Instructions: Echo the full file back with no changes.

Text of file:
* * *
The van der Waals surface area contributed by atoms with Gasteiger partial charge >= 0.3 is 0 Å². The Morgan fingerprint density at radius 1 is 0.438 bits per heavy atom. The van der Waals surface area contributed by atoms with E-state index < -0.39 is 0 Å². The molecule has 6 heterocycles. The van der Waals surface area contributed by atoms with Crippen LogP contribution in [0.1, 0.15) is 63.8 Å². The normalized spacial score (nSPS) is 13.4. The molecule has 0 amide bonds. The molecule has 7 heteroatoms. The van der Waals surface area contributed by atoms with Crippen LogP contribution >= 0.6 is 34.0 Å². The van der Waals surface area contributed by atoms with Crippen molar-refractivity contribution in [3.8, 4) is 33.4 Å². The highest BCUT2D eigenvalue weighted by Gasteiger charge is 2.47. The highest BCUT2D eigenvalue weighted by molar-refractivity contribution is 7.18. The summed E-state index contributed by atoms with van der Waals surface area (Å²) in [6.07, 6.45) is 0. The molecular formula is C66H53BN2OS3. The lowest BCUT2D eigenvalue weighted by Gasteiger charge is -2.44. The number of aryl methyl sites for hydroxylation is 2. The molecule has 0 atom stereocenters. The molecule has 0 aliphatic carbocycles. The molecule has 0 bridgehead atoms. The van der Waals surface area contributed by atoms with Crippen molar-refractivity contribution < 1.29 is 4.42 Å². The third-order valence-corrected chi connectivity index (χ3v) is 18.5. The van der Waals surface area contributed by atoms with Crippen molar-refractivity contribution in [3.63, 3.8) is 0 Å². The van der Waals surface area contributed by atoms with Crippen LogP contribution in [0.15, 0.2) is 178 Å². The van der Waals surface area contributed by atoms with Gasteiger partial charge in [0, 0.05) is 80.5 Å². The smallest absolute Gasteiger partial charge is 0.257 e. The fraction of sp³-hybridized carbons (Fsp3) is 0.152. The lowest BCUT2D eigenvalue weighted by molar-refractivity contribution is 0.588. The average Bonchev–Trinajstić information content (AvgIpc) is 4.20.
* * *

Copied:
The van der Waals surface area contributed by atoms with Gasteiger partial charge >= 0.3 is 0 Å². The Morgan fingerprint density at radius 1 is 0.438 bits per heavy atom. The van der Waals surface area contributed by atoms with E-state index < -0.39 is 0 Å². The molecule has 6 heterocycles. The van der Waals surface area contributed by atoms with Crippen LogP contribution in [0.1, 0.15) is 63.8 Å². The normalized spacial score (nSPS) is 13.4. The molecule has 0 amide bonds. The molecule has 7 heteroatoms. The van der Waals surface area contributed by atoms with Crippen LogP contribution >= 0.6 is 34.0 Å². The van der Waals surface area contributed by atoms with Crippen molar-refractivity contribution in [3.8, 4) is 33.4 Å². The highest BCUT2D eigenvalue weighted by Gasteiger charge is 2.47. The highest BCUT2D eigenvalue weighted by molar-refractivity contribution is 7.18. The summed E-state index contributed by atoms with van der Waals surface area (Å²) in [6.07, 6.45) is 0. The molecular formula is C66H53BN2OS3. The lowest BCUT2D eigenvalue weighted by Gasteiger charge is -2.44. The number of aryl methyl sites for hydroxylation is 2. The molecule has 0 atom stereocenters. The molecule has 0 aliphatic carbocycles. The molecule has 0 bridgehead atoms. The van der Waals surface area contributed by atoms with Crippen molar-refractivity contribution < 1.29 is 4.42 Å². The third-order valence-corrected chi connectivity index (χ3v) is 18.5. The van der Waals surface area contributed by atoms with Crippen molar-refractivity contribution in [3.63, 3.8) is 0 Å². The van der Waals surface area contributed by atoms with Crippen LogP contribution in [0.15, 0.2) is 178 Å². The van der Waals surface area contributed by atoms with Gasteiger partial charge in [0, 0.05) is 80.5 Å². The smallest absolute Gasteiger partial charge is 0.257 e. The fraction of sp³-hybridized carbons (Fsp3) is 0.152. The lowest BCUT2D eigenvalue weighted by molar-refractivity contribution is 0.588. The average Bonchev–Trinajstić information content (AvgIpc) is 4.20.